Consumer-Driven Operations: Empirical and Experimental Studies in Demand Models

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Abstract

The new selling techniques enabled by information technologies in today's marketplaces, such as online sales channels, search portals, and review platforms, changed the consumer-driven demand in many ways. Unlike traditional retail competition, mostly driven by product attributes (e.g., quality, price, etc.), these selling techniques based on information technologies have become more important to consider customer behavior and its resulting effect in shaping demand, in order for firms to better plan their operational strategies. In this dissertation, we investigate different sources of demand uncertainty and obtain insights into operations of the firms competing in the current marketplace. We develop methods for more accurate estimations of demand in the presence of downstream customers' choice behavior or social interactions. We adopt the Markov Chain based model to understand customer demand and validate the model using human-subject experiment and field data. We also conduct empirical research to capture online browsing behavior of consumers and provide implications to operational managers. This dissertation consists of three chapters.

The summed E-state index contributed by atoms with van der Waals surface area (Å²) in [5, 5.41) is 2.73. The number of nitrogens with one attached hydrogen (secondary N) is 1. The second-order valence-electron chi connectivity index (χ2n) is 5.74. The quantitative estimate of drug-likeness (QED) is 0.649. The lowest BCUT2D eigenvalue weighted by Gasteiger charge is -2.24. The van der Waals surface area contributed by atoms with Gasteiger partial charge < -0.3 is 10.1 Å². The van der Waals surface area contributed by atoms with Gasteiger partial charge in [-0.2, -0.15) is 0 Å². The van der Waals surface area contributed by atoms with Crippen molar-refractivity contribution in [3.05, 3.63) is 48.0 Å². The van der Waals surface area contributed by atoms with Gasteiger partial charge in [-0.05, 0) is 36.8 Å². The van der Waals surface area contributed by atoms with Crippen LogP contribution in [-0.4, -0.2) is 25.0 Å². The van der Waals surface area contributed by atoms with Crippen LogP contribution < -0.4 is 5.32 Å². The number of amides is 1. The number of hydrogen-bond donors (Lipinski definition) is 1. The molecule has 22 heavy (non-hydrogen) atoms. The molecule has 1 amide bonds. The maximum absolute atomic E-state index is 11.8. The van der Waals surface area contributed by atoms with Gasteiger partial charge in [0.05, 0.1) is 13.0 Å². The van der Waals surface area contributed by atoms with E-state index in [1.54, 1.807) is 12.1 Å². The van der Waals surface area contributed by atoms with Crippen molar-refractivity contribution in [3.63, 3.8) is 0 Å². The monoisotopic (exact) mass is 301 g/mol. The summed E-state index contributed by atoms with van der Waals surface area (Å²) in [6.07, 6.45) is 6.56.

• Chapter 1: The Effect of Social Information on Demand in Quality Competition. This is joint work with Professor Vishal Gaur and Professor Andrew Davis
  • Chapters 2: Predicting Order Variability in Inventory Decisions: A Model of Forecast Anchoring. This is joint work with Professor Andrew Davis and Professor Li Chen
  • Chapter 3: Predicting Purchase Propensity from Online Browsing Behavior. This is joint work with Professor Vishal Gaur The three chapters are self-contained but are related to one another: Chapter 1 investigates the impact of social information on demand uncertainty using experimental work, Chapter 2 explores the sources of amplified demand uncertainty from the downstream buyers' inventory decisions, and Chapter 3 empirically explores the effect of online browsing behavior on demand prediction and is a work-in-progress. All these chapters commonly focus on the behavioral sources of demand endogeneity. Therefore, this dissertation aims to contribute to improve the accuracy of demand estimation by incorporating those behavioral factors into the models in Operations.
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2017-08-30
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Operations research
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Gaur, Vishal
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Davis, Andrew M.
Gavirneni, Srinagesh
Degree Discipline
Management
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Ph. D., Management
Degree Level
Doctor of Philosophy
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dissertation or thesis
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